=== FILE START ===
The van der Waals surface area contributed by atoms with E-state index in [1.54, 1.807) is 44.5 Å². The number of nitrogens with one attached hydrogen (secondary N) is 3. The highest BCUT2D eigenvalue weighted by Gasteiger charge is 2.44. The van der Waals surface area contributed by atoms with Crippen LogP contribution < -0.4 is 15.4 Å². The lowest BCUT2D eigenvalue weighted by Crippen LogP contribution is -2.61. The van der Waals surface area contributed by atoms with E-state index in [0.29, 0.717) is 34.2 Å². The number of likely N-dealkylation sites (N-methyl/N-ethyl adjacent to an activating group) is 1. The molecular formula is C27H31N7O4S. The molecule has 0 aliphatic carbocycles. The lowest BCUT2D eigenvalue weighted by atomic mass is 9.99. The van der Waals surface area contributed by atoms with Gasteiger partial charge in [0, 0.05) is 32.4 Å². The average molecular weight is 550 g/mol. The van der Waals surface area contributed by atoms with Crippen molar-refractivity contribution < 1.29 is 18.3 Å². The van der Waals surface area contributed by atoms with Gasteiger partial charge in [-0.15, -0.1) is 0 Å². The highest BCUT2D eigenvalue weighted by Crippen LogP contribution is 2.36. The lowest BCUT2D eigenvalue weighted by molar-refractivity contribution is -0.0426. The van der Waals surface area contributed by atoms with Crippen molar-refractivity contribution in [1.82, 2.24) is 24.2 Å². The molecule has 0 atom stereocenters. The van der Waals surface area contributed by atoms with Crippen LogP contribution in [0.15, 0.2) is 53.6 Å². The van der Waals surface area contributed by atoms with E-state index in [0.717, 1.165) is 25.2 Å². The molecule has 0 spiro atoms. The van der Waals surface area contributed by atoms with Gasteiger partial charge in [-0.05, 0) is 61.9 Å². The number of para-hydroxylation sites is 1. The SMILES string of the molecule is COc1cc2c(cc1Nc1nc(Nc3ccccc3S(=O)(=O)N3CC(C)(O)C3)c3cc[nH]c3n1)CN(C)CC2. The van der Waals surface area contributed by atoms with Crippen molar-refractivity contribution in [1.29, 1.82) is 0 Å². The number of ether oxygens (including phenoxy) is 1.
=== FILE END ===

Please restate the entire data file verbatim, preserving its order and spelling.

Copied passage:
The van der Waals surface area contributed by atoms with E-state index in [1.54, 1.807) is 44.5 Å². The number of nitrogens with one attached hydrogen (secondary N) is 3. The highest BCUT2D eigenvalue weighted by Gasteiger charge is 2.44. The van der Waals surface area contributed by atoms with Crippen LogP contribution < -0.4 is 15.4 Å². The lowest BCUT2D eigenvalue weighted by Crippen LogP contribution is -2.61. The van der Waals surface area contributed by atoms with E-state index in [0.29, 0.717) is 34.2 Å². The number of likely N-dealkylation sites (N-methyl/N-ethyl adjacent to an activating group) is 1. The molecular formula is C27H31N7O4S. The molecule has 0 aliphatic carbocycles. The lowest BCUT2D eigenvalue weighted by atomic mass is 9.99. The van der Waals surface area contributed by atoms with Gasteiger partial charge in [0, 0.05) is 32.4 Å². The average molecular weight is 550 g/mol. The van der Waals surface area contributed by atoms with Crippen molar-refractivity contribution < 1.29 is 18.3 Å². The van der Waals surface area contributed by atoms with Gasteiger partial charge in [-0.15, -0.1) is 0 Å². The highest BCUT2D eigenvalue weighted by Crippen LogP contribution is 2.36. The lowest BCUT2D eigenvalue weighted by molar-refractivity contribution is -0.0426. The van der Waals surface area contributed by atoms with Crippen molar-refractivity contribution in [1.82, 2.24) is 24.2 Å². The molecule has 0 atom stereocenters. The van der Waals surface area contributed by atoms with Crippen LogP contribution in [0.15, 0.2) is 53.6 Å². The van der Waals surface area contributed by atoms with E-state index in [0.717, 1.165) is 25.2 Å². The molecule has 0 spiro atoms. The van der Waals surface area contributed by atoms with Gasteiger partial charge in [-0.05, 0) is 61.9 Å². The number of para-hydroxylation sites is 1. The SMILES string of the molecule is COc1cc2c(cc1Nc1nc(Nc3ccccc3S(=O)(=O)N3CC(C)(O)C3)c3cc[nH]c3n1)CN(C)CC2. The van der Waals surface area contributed by atoms with Crippen molar-refractivity contribution in [1.29, 1.82) is 0 Å². The number of ether oxygens (including phenoxy) is 1.